I know you are are more relational than me! What are some ways you’ve made your weekend services relational? I’d love you to leave a comment and join the conversation!



  1. I like some of these ideas… Though I’m not sure our congregation is quite ready for the beach ball yet (but we are a seaside church… so who knows).

    We have Newcomer’s Nibbles on some Sunday’s where people who have started coming recently are invited to a finger buffet after the morning service. They’ve been quite popular and are a really good way to get to know people.

    1. Love it! Great idea. The great thing about appetizers like that … is that it pulls in a piece of a great party. Everybody loves a part with little nibbler food.

      Great stuff! Thanks for reading the blog and leaving a comment.


  2. You know what needs to happen in churches – teach people how to start conversations with strangers, keep conversations going, and make friends. I have visited many MANY churches (many of which employ some or all of the techniques mentioned above) which have left me feeling very unconnected as soon as the service ends – because nobody talks to you unless they’re asked to.

    1. Great idea! What have you done in your church to help people with this? How have you taught people to have conversations?

      Thanks for reading the blog and for commenting!


  3. We went from making mostly “announcement” type posts on social media to more social posts with pictures “Pinterest” style with questions for people to talk about. Our engagement has shot up and has brought in new people to church (that part was a little surprising!)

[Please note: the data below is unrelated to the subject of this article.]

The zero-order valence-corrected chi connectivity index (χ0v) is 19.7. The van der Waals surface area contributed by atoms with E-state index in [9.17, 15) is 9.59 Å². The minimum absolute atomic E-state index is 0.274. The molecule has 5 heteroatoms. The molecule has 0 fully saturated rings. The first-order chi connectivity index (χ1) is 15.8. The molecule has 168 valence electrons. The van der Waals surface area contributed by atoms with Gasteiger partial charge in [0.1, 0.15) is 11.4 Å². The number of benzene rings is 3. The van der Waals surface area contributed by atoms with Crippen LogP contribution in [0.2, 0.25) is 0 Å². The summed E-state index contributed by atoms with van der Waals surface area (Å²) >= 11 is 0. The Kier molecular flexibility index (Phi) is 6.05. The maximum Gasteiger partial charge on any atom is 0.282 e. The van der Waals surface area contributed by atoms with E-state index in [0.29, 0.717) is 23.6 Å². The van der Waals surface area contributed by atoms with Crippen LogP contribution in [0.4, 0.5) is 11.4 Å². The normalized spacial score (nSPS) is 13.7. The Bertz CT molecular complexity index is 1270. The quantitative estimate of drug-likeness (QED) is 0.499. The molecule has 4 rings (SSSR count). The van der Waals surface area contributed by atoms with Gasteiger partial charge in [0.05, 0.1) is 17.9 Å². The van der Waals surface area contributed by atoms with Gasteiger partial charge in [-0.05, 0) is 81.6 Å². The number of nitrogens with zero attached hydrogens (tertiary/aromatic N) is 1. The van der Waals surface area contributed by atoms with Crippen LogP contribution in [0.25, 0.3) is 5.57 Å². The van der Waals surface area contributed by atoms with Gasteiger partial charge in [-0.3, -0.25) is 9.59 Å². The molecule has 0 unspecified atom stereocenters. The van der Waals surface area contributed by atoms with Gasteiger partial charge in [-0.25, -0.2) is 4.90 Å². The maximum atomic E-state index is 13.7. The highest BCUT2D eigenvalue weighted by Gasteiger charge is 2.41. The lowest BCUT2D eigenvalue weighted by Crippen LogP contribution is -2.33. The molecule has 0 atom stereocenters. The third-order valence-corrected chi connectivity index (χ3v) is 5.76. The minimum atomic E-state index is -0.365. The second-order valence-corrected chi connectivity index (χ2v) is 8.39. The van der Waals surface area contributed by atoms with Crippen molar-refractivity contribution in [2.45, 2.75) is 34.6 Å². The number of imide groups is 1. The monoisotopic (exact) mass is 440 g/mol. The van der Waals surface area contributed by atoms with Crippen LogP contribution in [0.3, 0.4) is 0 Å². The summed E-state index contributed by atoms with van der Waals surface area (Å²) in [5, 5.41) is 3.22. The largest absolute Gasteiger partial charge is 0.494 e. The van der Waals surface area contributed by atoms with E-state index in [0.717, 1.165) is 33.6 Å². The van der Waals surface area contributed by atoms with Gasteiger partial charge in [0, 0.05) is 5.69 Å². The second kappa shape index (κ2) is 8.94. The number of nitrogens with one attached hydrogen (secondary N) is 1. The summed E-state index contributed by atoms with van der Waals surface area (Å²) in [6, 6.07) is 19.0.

4. Hey Rich. Another great post. The “Social Media” suggestion slapped me in the face. This whole time we’ve utilized Facebook, Twitter, & Text Messages as our announcement board. WOW! Eyes open.

    Looking forward to sharing this with our team!

  5. Offering opportunities for people to connect in less threatening ways like service opps. People are more likely to talk to each other if they are working together on a project or an activity. I started a new way of providing meals to people in need. This required small teams of people to work together in the kitchen assembling pre made meals that would be frozen then given out to people to cook in their own homes. When I am looking at churches, I look for churches that are involved in community activities and encouraging members to join other organizations that are doing things in the community (even non-christian groups) because this is a great way to meet non-christians. I think we have to start realizing that newcomers to Sunday services are rarely non-christians, and look at how we reach out instead of expecting people to come in first. Most churches in my community offer boring services and not much living out faith activities. I think this insular focus is a big problem for the Church and only attracts consumers.

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Rich Birch
Rich Birch is one of the early multi-site church pioneers in North America. He led the charge in helping The Meeting House in Toronto to become the leading multi-site church in Canada with over 5,000+ people in 18 locations. In addition, he served on the leadership team of Connexus Church in Ontario, a North Point Community Church Strategic Partner. He has also been a part of the lead team at Liquid Church - a 5 location multisite church serving the Manhattan facing suburbs of New Jersey. Liquid is known for it’s innovative approach to outreach and community impact. Rich is passionate about helping churches reach more people, more quickly through excellent execution.His latest book Church Growth Flywheel: 5 Practical Systems to Drive Growth at Your Church is an Amazon bestseller and is design to help your church reach more people in your community.